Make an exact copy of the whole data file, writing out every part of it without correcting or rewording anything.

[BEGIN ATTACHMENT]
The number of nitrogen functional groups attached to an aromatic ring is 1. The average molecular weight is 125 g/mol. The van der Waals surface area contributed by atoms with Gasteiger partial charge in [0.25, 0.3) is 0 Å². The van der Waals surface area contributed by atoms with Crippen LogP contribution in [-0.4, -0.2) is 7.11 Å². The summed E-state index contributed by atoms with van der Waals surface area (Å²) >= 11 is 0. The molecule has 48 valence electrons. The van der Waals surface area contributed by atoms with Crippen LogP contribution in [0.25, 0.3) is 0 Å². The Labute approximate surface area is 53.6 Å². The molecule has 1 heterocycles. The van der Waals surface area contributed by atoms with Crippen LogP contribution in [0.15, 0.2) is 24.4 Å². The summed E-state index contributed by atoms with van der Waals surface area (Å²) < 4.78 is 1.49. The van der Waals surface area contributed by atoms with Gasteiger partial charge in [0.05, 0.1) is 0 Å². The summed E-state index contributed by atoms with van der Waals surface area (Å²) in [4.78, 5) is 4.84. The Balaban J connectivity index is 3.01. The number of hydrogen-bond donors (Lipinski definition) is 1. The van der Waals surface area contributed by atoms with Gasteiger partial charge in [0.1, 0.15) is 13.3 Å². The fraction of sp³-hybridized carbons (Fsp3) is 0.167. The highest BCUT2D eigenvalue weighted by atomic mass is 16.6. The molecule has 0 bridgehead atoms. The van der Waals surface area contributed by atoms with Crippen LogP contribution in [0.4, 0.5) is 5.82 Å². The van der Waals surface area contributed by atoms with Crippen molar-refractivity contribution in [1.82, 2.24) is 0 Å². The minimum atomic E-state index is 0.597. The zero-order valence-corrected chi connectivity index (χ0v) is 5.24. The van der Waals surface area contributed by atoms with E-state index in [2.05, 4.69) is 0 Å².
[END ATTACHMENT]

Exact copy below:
The number of nitrogen functional groups attached to an aromatic ring is 1. The average molecular weight is 125 g/mol. The van der Waals surface area contributed by atoms with Gasteiger partial charge in [0.25, 0.3) is 0 Å². The van der Waals surface area contributed by atoms with Crippen LogP contribution in [-0.4, -0.2) is 7.11 Å². The summed E-state index contributed by atoms with van der Waals surface area (Å²) >= 11 is 0. The molecule has 48 valence electrons. The van der Waals surface area contributed by atoms with Crippen LogP contribution in [0.25, 0.3) is 0 Å². The Labute approximate surface area is 53.6 Å². The molecule has 1 heterocycles. The van der Waals surface area contributed by atoms with Crippen LogP contribution in [0.15, 0.2) is 24.4 Å². The summed E-state index contributed by atoms with van der Waals surface area (Å²) < 4.78 is 1.49. The van der Waals surface area contributed by atoms with Gasteiger partial charge in [0.05, 0.1) is 0 Å². The summed E-state index contributed by atoms with van der Waals surface area (Å²) in [4.78, 5) is 4.84. The Balaban J connectivity index is 3.01. The number of hydrogen-bond donors (Lipinski definition) is 1. The van der Waals surface area contributed by atoms with Gasteiger partial charge in [0.1, 0.15) is 13.3 Å². The fraction of sp³-hybridized carbons (Fsp3) is 0.167. The highest BCUT2D eigenvalue weighted by atomic mass is 16.6. The molecule has 0 bridgehead atoms. The van der Waals surface area contributed by atoms with Crippen LogP contribution in [0.4, 0.5) is 5.82 Å². The van der Waals surface area contributed by atoms with Crippen molar-refractivity contribution in [1.82, 2.24) is 0 Å². The minimum atomic E-state index is 0.597. The zero-order valence-corrected chi connectivity index (χ0v) is 5.24. The van der Waals surface area contributed by atoms with E-state index in [2.05, 4.69) is 0 Å².